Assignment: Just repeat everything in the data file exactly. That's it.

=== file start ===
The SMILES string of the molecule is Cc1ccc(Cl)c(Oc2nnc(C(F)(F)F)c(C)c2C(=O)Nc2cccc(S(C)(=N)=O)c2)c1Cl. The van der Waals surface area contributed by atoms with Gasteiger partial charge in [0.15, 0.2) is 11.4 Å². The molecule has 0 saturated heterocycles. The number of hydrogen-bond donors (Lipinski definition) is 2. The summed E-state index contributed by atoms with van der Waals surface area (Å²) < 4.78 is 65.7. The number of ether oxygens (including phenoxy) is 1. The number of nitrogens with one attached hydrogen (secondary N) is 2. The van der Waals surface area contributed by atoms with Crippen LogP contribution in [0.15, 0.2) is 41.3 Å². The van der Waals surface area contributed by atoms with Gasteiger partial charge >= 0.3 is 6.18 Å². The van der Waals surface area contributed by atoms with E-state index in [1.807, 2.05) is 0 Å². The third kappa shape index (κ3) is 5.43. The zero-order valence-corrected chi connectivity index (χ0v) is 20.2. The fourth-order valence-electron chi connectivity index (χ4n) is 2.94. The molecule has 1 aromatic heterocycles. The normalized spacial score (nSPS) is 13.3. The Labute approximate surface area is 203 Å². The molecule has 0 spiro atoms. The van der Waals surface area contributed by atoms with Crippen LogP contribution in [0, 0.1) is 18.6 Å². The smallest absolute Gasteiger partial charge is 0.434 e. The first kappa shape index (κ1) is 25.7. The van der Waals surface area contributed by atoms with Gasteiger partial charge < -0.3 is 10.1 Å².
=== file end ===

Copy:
The SMILES string of the molecule is Cc1ccc(Cl)c(Oc2nnc(C(F)(F)F)c(C)c2C(=O)Nc2cccc(S(C)(=N)=O)c2)c1Cl. The van der Waals surface area contributed by atoms with Gasteiger partial charge in [0.15, 0.2) is 11.4 Å². The molecule has 0 saturated heterocycles. The number of hydrogen-bond donors (Lipinski definition) is 2. The summed E-state index contributed by atoms with van der Waals surface area (Å²) < 4.78 is 65.7. The number of ether oxygens (including phenoxy) is 1. The number of nitrogens with one attached hydrogen (secondary N) is 2. The van der Waals surface area contributed by atoms with Crippen LogP contribution in [0.15, 0.2) is 41.3 Å². The van der Waals surface area contributed by atoms with Gasteiger partial charge >= 0.3 is 6.18 Å². The van der Waals surface area contributed by atoms with E-state index in [1.807, 2.05) is 0 Å². The third kappa shape index (κ3) is 5.43. The zero-order valence-corrected chi connectivity index (χ0v) is 20.2. The fourth-order valence-electron chi connectivity index (χ4n) is 2.94. The molecule has 1 aromatic heterocycles. The normalized spacial score (nSPS) is 13.3. The Labute approximate surface area is 203 Å². The molecule has 0 spiro atoms. The van der Waals surface area contributed by atoms with Crippen LogP contribution in [0, 0.1) is 18.6 Å². The smallest absolute Gasteiger partial charge is 0.434 e. The first kappa shape index (κ1) is 25.7. The van der Waals surface area contributed by atoms with Gasteiger partial charge < -0.3 is 10.1 Å².